print hosts[['posX','posY','posZ']]
print subs[['posX','posY','posZ']]
#Get particle ids from halo of interest (here it is the host)
print halos.get_particles_from_halo(zoomid)
#Get virial radius of a specific halo id (in this case the host)
print halos.ix[zoomid]['rvir'] # units of kpc/h

Merger Trees

Similarly the merger tree catalogues (once loaded) have a number of its own functions.

def getMainBranch(self, row=0):
"""
@param row: row of the halo you want the main branch for. Defaults to row 0
Uses getSubTree, then finds the smallest dfid that has no progenitors
@return: all halos that are in the main branch of the halo specified by row (in a np structured array)
"""
def getMMP(self, row):
"""
@param row: row number (int) of halo considered
@return: row number of the most massive parent, or None if no parent
"""
def getNonMMPprogenitors(self,row):
"""
return row index of all progenitors that are not the most massive
These are all the subhalos that were destroyed in the interval
"""

These can be used in the following example:

# load required modules
import haloutils as htils
import numpy as np
# select the caterpillar halo of interest
# based on halo id and resolution level
hid = 1387186
lx = 14
hpath = htils.hid_hpath_lx(hid,lx)
# select the last snapshot (z = 0)
snapshot = htils.get_lastsnap(hpath)
# load rockstar id of the host halo
zoomid = htils.load_zoomid(hpath)
# Load every tree (VERY slow)
trees = htils.load_mtc(hpath)
# Just look at the first tree
# tree = cat[0]
# You can access all trees via: cat[0], cat[1] etc.
# If you want to load the tree for a particular ID from the rockstar catalogue
trees = htils.load_mtc(haloids=[zoomid]) # in this case the host (quite slow)
tree = cat[0] # tree will contain all progenitors, including subhalos
# Just say you want to index the merger tree by the z = 0 root rockstar id
# (i.e. the base of the tree). This is quite powerful because you might select
# halos of interest in the rockstar catalogue then want to know, just for those
# what their merger tree is (e.g. say you just want dwarf systems of a particular size)
trees = htils.load_mtc(haloids=[zoomid],indexbyrsid=True)
tree = trees[zoomid]
# You can just loop through rockstar ids (if you gave it more than one id above)
# and get out the accretion histories for a small sample of trees quite quickly
# to get the main branch
main_branch = tree.getMainBranch()
# print mass evolution
for mass,scale in zip(main_branch['mvir'],main_branch['scale']):
print "%3.2f: %3.2e" % (scale,mass)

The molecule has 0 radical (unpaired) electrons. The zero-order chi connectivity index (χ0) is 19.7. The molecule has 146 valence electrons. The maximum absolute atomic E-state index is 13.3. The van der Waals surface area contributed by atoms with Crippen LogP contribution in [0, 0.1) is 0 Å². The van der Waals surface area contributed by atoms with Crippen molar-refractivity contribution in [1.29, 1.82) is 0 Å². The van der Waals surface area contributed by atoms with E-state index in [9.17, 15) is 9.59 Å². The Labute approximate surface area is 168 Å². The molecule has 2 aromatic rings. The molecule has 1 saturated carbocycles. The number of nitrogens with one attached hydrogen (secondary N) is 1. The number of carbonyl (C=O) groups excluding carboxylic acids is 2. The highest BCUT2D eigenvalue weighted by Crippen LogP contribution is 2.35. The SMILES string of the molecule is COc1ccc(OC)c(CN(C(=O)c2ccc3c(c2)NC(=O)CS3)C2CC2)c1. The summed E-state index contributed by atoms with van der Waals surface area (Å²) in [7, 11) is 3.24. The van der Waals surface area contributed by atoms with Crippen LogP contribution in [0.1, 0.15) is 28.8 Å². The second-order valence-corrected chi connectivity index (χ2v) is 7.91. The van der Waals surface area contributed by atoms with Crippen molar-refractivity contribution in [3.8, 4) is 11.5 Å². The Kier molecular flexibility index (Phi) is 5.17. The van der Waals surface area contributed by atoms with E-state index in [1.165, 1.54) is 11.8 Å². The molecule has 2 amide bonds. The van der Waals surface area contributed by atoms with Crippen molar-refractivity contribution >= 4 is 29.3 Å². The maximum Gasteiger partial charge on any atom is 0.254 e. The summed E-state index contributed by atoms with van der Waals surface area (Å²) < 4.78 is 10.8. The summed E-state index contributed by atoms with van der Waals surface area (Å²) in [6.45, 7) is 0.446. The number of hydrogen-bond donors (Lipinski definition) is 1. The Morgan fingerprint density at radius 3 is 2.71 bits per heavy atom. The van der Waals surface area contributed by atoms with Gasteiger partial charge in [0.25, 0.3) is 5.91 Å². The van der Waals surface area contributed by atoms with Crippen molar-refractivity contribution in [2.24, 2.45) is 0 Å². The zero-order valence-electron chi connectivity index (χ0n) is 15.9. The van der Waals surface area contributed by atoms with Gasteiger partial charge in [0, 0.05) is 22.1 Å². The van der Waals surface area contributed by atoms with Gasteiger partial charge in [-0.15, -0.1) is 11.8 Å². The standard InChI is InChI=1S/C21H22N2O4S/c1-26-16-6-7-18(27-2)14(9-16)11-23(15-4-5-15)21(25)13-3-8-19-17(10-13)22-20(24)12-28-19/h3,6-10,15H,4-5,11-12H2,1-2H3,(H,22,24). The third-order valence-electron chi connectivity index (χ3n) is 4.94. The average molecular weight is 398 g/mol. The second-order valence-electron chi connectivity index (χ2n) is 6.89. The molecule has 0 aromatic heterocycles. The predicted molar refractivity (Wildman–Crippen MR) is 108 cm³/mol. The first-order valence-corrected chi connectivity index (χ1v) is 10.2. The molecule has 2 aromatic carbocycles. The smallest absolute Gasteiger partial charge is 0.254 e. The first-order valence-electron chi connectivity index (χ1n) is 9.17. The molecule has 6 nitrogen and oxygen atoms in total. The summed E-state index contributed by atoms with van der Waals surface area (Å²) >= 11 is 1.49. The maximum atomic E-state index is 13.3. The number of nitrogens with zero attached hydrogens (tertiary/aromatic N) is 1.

# output
1.00: 2.86e+14
0.99: 2.89e+14
0.98: 2.90e+14
0.97: 2.90e+14
0.95: 2.88e+14
0.94: 2.86e+14
0.93: 2.83e+14
0.92: 2.80e+14
0.91: 2.76e+14
0.90: 2.73e+14
0.89: 2.64e+14
0.88: 2.47e+14 ...

A function to find the descendant branch of any halo in merger tree catalogue. You should use it as follows:

# get a tree of interest
mtc = haloutils.load_zoom_mtc(hpath)
host = mtc.Trees[0]
# make a dictionary that maps ids to rows
desc_map = host.get_desc_map()
# get the descendent branch.
desc_branch = host.getDescBranch(row, desc_map)
# similarly for main branches, you can use a dictionary that speeds up the
# getMainBranch call substantially.
mmp_map = host.get_mmp_map()
main_branch = host.getMainBranch(row, mmp_map)
# you can get the branches without making the map as below, but they will be much slower.
# only faster if you use ~ < 10 calls to the function.
desc_branch = host.getDescBranch(row)
main_branch = host.getMainBranch(row)

Particle Data

If you want the Gadget header:

# get the first halo in the catalogue
hpaths = htils.get_paper_paths_lx(14)[0]
# read its Gadget header
header = htils.get_halo_header(hpath)
# header contains the typical Gadget info
header.boxsize header.massarr header.omegaL
header.cooling header.metals header.redshift
header.double header.nall header.sfr
header.feedback header.nall_highword header.stellar_age
header.filenum header.npart header.time
header.hubble header.omega0

Be sure to divide the relevant quantities (pos, rvir etc.) by header.hubble. See the Gadget section in the sidebar for more information on the header and block types available.

If you wanted to get the postions of all the particles for a specific halo (or any block).

pos = htils.load_partblock(hpath,zoomid,"POS ") # units Mpc/h
# "VEL ", "ID ", "MASS" etc. also work (notice the space)
# check readsnapshots/readsnapHDF5.py for the other block names
# you can call in the caterpillar modules
print pos*1000. # kpc/h
# output
[ 32085.45117188 57312.79296875 44314.35546875]
[ 27002.18554688 10062.73242188 9899.70019531]
[ 26711.08789062 9560.22460938 10165.18847656]
[ 49757.3515625 21470.00195312 6461.90917969]
...

If you want to read in the entire block, use the following:

import haloutils as htils
hid = 1387186
lx = 14
hpath = htils.hid_hpath_lx(hid,lx)
pos = htils.load_partblock(hpath,319,"POS ")
mass = htils.load_partblock(hpath,319,"MASS")

Note that the mass block will have different values depending on how many layers of refinement there are for that zoom in simulation. If you use this code on a parent simulation it will be an array of length N all of the same value because there is only one particle type.

If you wanted just the ids for a selection of particle ids:

pos = htils.load_partblock(hpath,zoomid,"POS ",partids=[listofids]) # units Mpc/h